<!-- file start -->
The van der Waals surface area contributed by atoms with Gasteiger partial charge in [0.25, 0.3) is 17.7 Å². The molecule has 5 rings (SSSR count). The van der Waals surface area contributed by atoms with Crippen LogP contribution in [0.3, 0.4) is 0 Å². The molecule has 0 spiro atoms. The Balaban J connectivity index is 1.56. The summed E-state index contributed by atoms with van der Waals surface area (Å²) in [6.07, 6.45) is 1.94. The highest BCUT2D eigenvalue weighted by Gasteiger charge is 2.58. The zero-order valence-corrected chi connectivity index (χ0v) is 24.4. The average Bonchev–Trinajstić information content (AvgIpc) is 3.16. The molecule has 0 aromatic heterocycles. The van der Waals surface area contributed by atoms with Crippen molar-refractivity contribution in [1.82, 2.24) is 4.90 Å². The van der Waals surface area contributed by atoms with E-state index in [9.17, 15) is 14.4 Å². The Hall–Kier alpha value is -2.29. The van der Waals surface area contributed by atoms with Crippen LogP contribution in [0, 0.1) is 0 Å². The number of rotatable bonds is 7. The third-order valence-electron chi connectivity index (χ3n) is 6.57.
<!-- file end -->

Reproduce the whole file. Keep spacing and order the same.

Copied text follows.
The van der Waals surface area contributed by atoms with Gasteiger partial charge in [0.25, 0.3) is 17.7 Å². The molecule has 5 rings (SSSR count). The van der Waals surface area contributed by atoms with Crippen LogP contribution in [0.3, 0.4) is 0 Å². The molecule has 0 spiro atoms. The Balaban J connectivity index is 1.56. The summed E-state index contributed by atoms with van der Waals surface area (Å²) in [6.07, 6.45) is 1.94. The highest BCUT2D eigenvalue weighted by Gasteiger charge is 2.58. The zero-order valence-corrected chi connectivity index (χ0v) is 24.4. The average Bonchev–Trinajstić information content (AvgIpc) is 3.16. The molecule has 0 aromatic heterocycles. The van der Waals surface area contributed by atoms with Crippen molar-refractivity contribution in [1.82, 2.24) is 4.90 Å². The van der Waals surface area contributed by atoms with E-state index in [9.17, 15) is 14.4 Å². The Hall–Kier alpha value is -2.29. The van der Waals surface area contributed by atoms with Crippen LogP contribution in [0, 0.1) is 0 Å². The number of rotatable bonds is 7. The third-order valence-electron chi connectivity index (χ3n) is 6.57.